Evaluating a violin’s tone.
There is no accepted way of evaluating the tone of a fiddle: everyone, including me, has their own idea of what a fiddle should sound like! I bet that helps. But it also depends on what you want to do with it: a bluegrass fiddle needs to be quite brash to be heard over the banjo and various guitars - but is probably not suited to classical at all. A chamber instrument (for quartets etc). needs to be responsive and intimate or it can be overpowering.
Squawkers and squeakers.
Well, there’s a lot of squawkers and squeakers out there among the cheap violins .......... so we do need some way of assessing them with fact rather than opinion.
More objective methods.
A simple way of checking to see how even a violin or viola is across all the strings there is a simple method first used in the early 20th Century before oscilloscopes and computers. It is described in various books on the physics of music, and it’s easy and quick to do these days. You just play every semitone from the bottom G open string upwards as loudly and evenly as possible while recording the violin. Here is an extract from Alex. Woods “The Physics of Violins” (1944) showing response curves for strads. and other violins using this method.
Ideally a sound level meter should be used with the whole experiment done in in an anechoic chamber [no echo’s from the walls etc], but a mic and a well-damped room or workshop will do. Here’s how Carleen M Hutchings describes it, and shows what an ideal (i.e a Stradivarius) violin response should look like, and where the key 3 resonances should be. Open strings tend to sound overly loud (see below) so it’s better to use 3rd position for the D, A and E strings.
Play each note for about 1 second standing say 2 feet from the computer’s microphone. Leave a gap of say one second between each note: a silence. You can even say out loud the note’s name, it helps.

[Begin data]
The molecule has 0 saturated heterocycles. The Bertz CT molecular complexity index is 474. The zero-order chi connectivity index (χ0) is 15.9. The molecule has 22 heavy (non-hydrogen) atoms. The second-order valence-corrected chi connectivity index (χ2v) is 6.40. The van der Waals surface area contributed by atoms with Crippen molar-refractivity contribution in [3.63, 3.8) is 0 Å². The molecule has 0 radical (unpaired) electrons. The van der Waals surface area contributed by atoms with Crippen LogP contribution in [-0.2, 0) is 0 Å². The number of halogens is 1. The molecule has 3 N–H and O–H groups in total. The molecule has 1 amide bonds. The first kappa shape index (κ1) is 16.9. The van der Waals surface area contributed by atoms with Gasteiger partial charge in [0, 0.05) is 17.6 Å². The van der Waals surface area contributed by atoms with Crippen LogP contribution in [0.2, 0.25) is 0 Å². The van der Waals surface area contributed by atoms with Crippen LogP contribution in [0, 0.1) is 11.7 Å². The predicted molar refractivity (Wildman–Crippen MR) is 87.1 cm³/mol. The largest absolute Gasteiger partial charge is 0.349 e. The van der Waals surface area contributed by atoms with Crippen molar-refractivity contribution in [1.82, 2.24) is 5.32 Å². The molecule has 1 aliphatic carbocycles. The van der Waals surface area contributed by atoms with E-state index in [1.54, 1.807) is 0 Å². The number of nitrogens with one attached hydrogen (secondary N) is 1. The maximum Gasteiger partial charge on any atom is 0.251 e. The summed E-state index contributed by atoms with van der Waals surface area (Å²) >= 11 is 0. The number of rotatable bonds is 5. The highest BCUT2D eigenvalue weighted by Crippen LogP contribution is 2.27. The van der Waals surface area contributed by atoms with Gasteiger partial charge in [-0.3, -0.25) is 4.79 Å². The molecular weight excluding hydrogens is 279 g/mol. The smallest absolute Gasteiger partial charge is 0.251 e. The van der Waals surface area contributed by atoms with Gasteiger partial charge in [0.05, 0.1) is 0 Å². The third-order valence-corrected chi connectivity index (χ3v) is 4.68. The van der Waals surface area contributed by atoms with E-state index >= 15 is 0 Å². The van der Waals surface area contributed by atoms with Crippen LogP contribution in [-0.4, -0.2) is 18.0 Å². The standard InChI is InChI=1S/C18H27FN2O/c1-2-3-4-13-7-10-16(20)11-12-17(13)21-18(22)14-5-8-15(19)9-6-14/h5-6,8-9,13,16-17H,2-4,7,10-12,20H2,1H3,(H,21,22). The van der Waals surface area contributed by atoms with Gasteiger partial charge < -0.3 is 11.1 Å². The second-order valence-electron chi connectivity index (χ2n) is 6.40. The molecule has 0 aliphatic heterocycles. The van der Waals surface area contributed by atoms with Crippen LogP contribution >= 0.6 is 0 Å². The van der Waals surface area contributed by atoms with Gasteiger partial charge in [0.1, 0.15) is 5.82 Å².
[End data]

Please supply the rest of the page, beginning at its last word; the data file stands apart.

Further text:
Then on the playback waveform, select each note with the mouse and read off the (rough) RMS* amplitude measured in dB, from the meter in Audacity. (It did work better with ‘professional’ software such as ‘Cool Edit 2000’ however, where the RMS energy can be read off the selected waveform using Analyze => Statistics, directly in dB) **.
I then plot the response using these figures (dB, vertical scale, uncalibrated) for each semitone using a logarithmic horizontal frequency scale so that equal octaves are equal distances on the x-axis. Note that I used open strings (D, A, E) which therefore appear about 2dB louder than other notes.
You can see that the response of a fiddle, even a strad., varies by some 10 dB, or about a 10 times ratio of sound power max. between various notes over its range. This seems to be a lot, but this is also where the instruments tone colour comes from too.
What does this tell us?
Well, if you’ve paid $20 k for a fiddle it tells you whether the maker got the fundamentals of the physics right. Note that Carleen was not impressed by the “Peter Guarnerius” of her example, but how a fiddle responds to attack of the bow is more than just how loud it is.
This fiddle example is showing less response for ‘G’s, while similarly 2 other fiddles I’ve plotted responses for show less output on ‘D’s. So we can use this technique to find out or to confirm our impressions of a fiddle’s strengths and weaknesses, and put numbers to them. That helps, especially in suggesting what to change and do in the next fiddle!
* RMS = root mean square: a measure of the total energy in a sound wave.
** Select say 500 -1000 mS of waveform, and 0dB = FS [Full Scale] sinewave.